Hope is at the very least on life support in Star Wars #50. Vader unleashes the might of the Empire on the Rebel fleet.
This article discusses plot details for Star Wars #50.
Star Wars #50
Writer: Kieron Gillen | Artist: Salvador Larroca | Colorist: Guru e-FX | Letterer: VC’s Clayton Cowles | Cover: Travis Chrest | Assistant Editor: Tom Groneman | Editor: Mark Paniccia
Leia and the Rebel Alliance worked hard. Through grit, determination, and hope, they kept the Rebellion moving forward. It was growing. At the conclusion of the “Mutiny on Mon Cala” story arc in issue 49, the Rebellion secured the aid of the Mon Cala fleet. After a refit, all was ready. The Rebellion stood able to challenge the Empire. Then Queen Trios showed her true colors and signaled Darth Vader that the Rebellion was present and assembled. Now, Star Wars #50 starts a new story aptly titled “Hope Dies.” If the Rebellion is to survive and challenge the Empire one day, they have to escape an elaborate trap in Kieron Gillen’s incredible story.
A Moment to Celebrate
Some of the tragedy of this issue originates in its opening pages. The Rebellion is celebrating. Their hard work has paid off. They have a fleet, and with that fleet, they are in position to pursue bigger victories against the Empire. As Leia and the Rebellion toast their success, Queen Trios praises Leia for making all this happen. Leia deflects her kind words. She isn’t solely responsible for the fleet and the Rebellion’s recent success. That is the type of leader Leia is. Credit is given to where credit is due. She points out that the ships came from Mon Cala. The weapons are furnished by Shu-Torun. The fighters come from a dozen different worlds, and there are pilots, engineers, and marines from hundreds of worlds. The Rebellion is a group effort.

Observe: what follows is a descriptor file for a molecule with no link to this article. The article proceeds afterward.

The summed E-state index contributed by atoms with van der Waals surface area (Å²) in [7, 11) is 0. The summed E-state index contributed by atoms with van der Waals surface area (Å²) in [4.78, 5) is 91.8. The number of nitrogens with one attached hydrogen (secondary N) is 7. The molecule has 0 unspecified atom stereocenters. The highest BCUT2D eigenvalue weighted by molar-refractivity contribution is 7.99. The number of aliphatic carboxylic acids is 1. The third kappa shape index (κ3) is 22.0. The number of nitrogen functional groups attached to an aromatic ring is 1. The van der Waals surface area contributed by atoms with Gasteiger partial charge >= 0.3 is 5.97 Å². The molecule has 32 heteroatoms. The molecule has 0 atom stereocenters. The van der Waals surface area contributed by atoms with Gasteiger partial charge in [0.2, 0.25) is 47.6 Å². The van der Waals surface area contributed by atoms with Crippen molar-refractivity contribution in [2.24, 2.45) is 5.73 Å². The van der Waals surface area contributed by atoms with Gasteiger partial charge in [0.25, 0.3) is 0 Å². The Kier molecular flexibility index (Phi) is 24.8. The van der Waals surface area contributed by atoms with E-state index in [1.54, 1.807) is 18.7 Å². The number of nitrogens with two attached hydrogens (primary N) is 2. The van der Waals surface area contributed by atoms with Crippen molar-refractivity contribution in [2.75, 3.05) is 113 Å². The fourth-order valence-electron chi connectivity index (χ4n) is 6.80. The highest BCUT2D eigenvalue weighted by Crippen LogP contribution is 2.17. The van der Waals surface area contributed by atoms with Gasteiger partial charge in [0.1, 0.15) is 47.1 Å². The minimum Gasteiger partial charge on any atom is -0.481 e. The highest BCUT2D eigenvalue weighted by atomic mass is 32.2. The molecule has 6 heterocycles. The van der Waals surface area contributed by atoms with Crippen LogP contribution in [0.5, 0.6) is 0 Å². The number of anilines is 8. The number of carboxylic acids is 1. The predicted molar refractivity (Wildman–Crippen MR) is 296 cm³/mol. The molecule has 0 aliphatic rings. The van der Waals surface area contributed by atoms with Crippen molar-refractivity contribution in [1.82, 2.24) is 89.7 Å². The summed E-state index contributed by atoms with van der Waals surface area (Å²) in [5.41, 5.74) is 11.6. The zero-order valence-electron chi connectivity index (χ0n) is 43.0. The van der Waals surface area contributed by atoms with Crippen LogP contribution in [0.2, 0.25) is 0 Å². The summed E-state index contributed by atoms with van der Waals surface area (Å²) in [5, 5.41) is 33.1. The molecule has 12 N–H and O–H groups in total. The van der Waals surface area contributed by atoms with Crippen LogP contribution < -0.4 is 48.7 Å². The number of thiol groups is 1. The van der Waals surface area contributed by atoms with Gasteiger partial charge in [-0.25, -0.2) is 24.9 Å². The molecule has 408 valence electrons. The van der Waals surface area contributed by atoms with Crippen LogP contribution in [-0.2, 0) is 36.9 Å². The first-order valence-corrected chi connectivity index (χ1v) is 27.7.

While the Rebellion is busy christening their new fleet, Han has other business to attend to. Despite his recent successes with the Rebellion, he still has a bounty on his head. Working for the Rebels isn’t paying it off either. Therefore, he and Chewbacca borrow Threepio and head for the Ring of Kafrene. The notorious smuggler purchases some fresh transponder codes to resell to a prospective buyer when bounty hunters show up. Jabba hasn’t forgotten about the cargo Han dumped either. Some grudges die hard. This scene seems like a sidebar designed to explain where Han is while the Rebels celebrate their new fleet. However, it is likely that Han’s absence will be important in this story arc later. Regardless, Han and Chewbacca elude the bounty hunters, in a clever and humorous fashion, and make their escape with Threepio.
Launching the Fleet
While Han escapes from the bounty hunters, the fleet shows off a little bit. Luke and the other pilots fly in formation and execute complex maneuvers under the direction of General Dodonna. A point is made here that this fleet is a precision instrument, and the Rebellion still lacks the ability to fight a war of attrition with the Empre. Mon Mothma delivers an address to the assembled dignitaries; however, the Rebel fleet misses its cue to jump to hyperspace and disperse. Something is wrong. The Alliance leaders quickly deduce that the fleet has been sabotaged and that Trios is involved. She was conspicuous by her sudden absence from the party. The engines are out, the launch bays for the shuttles are sabotaged, and the ships weapons disabled. Then the Empire arrives.